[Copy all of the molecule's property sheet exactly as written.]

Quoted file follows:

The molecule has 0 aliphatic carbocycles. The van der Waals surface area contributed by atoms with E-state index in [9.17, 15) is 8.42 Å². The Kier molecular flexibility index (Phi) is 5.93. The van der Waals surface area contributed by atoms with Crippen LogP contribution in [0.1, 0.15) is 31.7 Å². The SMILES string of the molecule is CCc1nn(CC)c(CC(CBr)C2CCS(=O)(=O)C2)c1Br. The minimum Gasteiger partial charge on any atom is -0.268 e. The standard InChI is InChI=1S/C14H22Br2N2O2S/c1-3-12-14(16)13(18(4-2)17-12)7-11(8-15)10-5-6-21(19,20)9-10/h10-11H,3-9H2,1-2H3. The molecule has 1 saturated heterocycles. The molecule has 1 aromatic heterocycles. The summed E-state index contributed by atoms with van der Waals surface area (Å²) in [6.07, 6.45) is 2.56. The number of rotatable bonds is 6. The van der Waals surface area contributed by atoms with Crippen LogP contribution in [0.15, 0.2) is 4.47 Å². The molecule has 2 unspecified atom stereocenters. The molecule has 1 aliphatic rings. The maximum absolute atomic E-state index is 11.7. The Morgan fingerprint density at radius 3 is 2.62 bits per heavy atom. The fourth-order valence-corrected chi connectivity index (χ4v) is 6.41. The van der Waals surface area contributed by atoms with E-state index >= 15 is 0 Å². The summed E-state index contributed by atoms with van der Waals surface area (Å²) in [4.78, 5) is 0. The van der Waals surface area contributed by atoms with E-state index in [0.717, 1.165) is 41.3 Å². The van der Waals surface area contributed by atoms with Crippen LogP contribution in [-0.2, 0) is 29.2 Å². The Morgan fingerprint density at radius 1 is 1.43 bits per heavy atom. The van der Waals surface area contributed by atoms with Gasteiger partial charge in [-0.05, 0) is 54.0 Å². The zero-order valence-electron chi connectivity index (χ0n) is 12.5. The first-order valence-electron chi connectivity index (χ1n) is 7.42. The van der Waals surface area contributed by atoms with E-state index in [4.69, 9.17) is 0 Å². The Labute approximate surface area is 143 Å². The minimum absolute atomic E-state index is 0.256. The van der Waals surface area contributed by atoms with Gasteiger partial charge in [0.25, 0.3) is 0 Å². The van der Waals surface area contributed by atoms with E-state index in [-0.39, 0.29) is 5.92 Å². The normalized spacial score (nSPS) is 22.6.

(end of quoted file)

The molecule has 0 aliphatic carbocycles. The van der Waals surface area contributed by atoms with E-state index in [9.17, 15) is 8.42 Å². The Kier molecular flexibility index (Phi) is 5.93. The van der Waals surface area contributed by atoms with Crippen LogP contribution in [0.1, 0.15) is 31.7 Å². The SMILES string of the molecule is CCc1nn(CC)c(CC(CBr)C2CCS(=O)(=O)C2)c1Br. The minimum Gasteiger partial charge on any atom is -0.268 e. The standard InChI is InChI=1S/C14H22Br2N2O2S/c1-3-12-14(16)13(18(4-2)17-12)7-11(8-15)10-5-6-21(19,20)9-10/h10-11H,3-9H2,1-2H3. The molecule has 1 saturated heterocycles. The molecule has 1 aromatic heterocycles. The summed E-state index contributed by atoms with van der Waals surface area (Å²) in [6.07, 6.45) is 2.56. The number of rotatable bonds is 6. The van der Waals surface area contributed by atoms with Crippen LogP contribution in [0.15, 0.2) is 4.47 Å². The molecule has 2 unspecified atom stereocenters. The molecule has 1 aliphatic rings. The maximum absolute atomic E-state index is 11.7. The Morgan fingerprint density at radius 3 is 2.62 bits per heavy atom. The fourth-order valence-corrected chi connectivity index (χ4v) is 6.41. The van der Waals surface area contributed by atoms with E-state index >= 15 is 0 Å². The summed E-state index contributed by atoms with van der Waals surface area (Å²) in [4.78, 5) is 0. The van der Waals surface area contributed by atoms with E-state index in [0.717, 1.165) is 41.3 Å². The van der Waals surface area contributed by atoms with Crippen LogP contribution in [-0.2, 0) is 29.2 Å². The Morgan fingerprint density at radius 1 is 1.43 bits per heavy atom. The van der Waals surface area contributed by atoms with Gasteiger partial charge in [-0.05, 0) is 54.0 Å². The zero-order valence-electron chi connectivity index (χ0n) is 12.5. The first-order valence-electron chi connectivity index (χ1n) is 7.42. The van der Waals surface area contributed by atoms with E-state index in [4.69, 9.17) is 0 Å². The Labute approximate surface area is 143 Å². The minimum absolute atomic E-state index is 0.256. The van der Waals surface area contributed by atoms with Gasteiger partial charge in [0.25, 0.3) is 0 Å². The van der Waals surface area contributed by atoms with E-state index in [-0.39, 0.29) is 5.92 Å². The normalized spacial score (nSPS) is 22.6.